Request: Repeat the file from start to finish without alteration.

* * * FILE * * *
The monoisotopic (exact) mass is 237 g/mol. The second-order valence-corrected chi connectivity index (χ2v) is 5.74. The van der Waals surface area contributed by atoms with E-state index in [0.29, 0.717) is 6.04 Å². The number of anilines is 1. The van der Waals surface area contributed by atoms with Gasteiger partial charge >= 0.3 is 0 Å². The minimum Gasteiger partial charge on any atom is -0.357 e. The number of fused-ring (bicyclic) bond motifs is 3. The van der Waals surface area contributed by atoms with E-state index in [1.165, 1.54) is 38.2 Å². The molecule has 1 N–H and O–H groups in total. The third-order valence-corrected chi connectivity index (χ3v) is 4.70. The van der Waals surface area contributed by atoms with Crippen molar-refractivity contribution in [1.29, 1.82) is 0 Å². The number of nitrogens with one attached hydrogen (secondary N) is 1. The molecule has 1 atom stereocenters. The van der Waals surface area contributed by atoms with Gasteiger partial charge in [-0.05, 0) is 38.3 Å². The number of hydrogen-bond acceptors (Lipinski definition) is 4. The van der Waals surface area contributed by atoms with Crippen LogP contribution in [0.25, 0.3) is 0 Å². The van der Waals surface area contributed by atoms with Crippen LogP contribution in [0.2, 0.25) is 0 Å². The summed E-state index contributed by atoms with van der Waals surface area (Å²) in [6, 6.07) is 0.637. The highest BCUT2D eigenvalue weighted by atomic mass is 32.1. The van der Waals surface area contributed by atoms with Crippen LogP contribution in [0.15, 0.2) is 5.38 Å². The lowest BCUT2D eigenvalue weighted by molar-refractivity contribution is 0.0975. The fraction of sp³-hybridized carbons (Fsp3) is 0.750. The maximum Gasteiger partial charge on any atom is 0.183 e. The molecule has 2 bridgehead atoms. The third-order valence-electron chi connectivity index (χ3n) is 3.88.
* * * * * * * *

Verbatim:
The monoisotopic (exact) mass is 237 g/mol. The second-order valence-corrected chi connectivity index (χ2v) is 5.74. The van der Waals surface area contributed by atoms with E-state index in [0.29, 0.717) is 6.04 Å². The number of anilines is 1. The van der Waals surface area contributed by atoms with Gasteiger partial charge >= 0.3 is 0 Å². The minimum Gasteiger partial charge on any atom is -0.357 e. The number of fused-ring (bicyclic) bond motifs is 3. The van der Waals surface area contributed by atoms with E-state index in [1.165, 1.54) is 38.2 Å². The molecule has 1 N–H and O–H groups in total. The third-order valence-corrected chi connectivity index (χ3v) is 4.70. The van der Waals surface area contributed by atoms with Crippen molar-refractivity contribution in [1.29, 1.82) is 0 Å². The number of nitrogens with one attached hydrogen (secondary N) is 1. The molecule has 1 atom stereocenters. The van der Waals surface area contributed by atoms with Gasteiger partial charge in [-0.05, 0) is 38.3 Å². The number of hydrogen-bond acceptors (Lipinski definition) is 4. The van der Waals surface area contributed by atoms with Crippen LogP contribution in [0.25, 0.3) is 0 Å². The van der Waals surface area contributed by atoms with Crippen LogP contribution in [0.2, 0.25) is 0 Å². The summed E-state index contributed by atoms with van der Waals surface area (Å²) in [6, 6.07) is 0.637. The highest BCUT2D eigenvalue weighted by atomic mass is 32.1. The van der Waals surface area contributed by atoms with Crippen LogP contribution in [0.15, 0.2) is 5.38 Å². The lowest BCUT2D eigenvalue weighted by molar-refractivity contribution is 0.0975. The fraction of sp³-hybridized carbons (Fsp3) is 0.750. The maximum Gasteiger partial charge on any atom is 0.183 e. The molecule has 2 bridgehead atoms. The third-order valence-electron chi connectivity index (χ3n) is 3.88.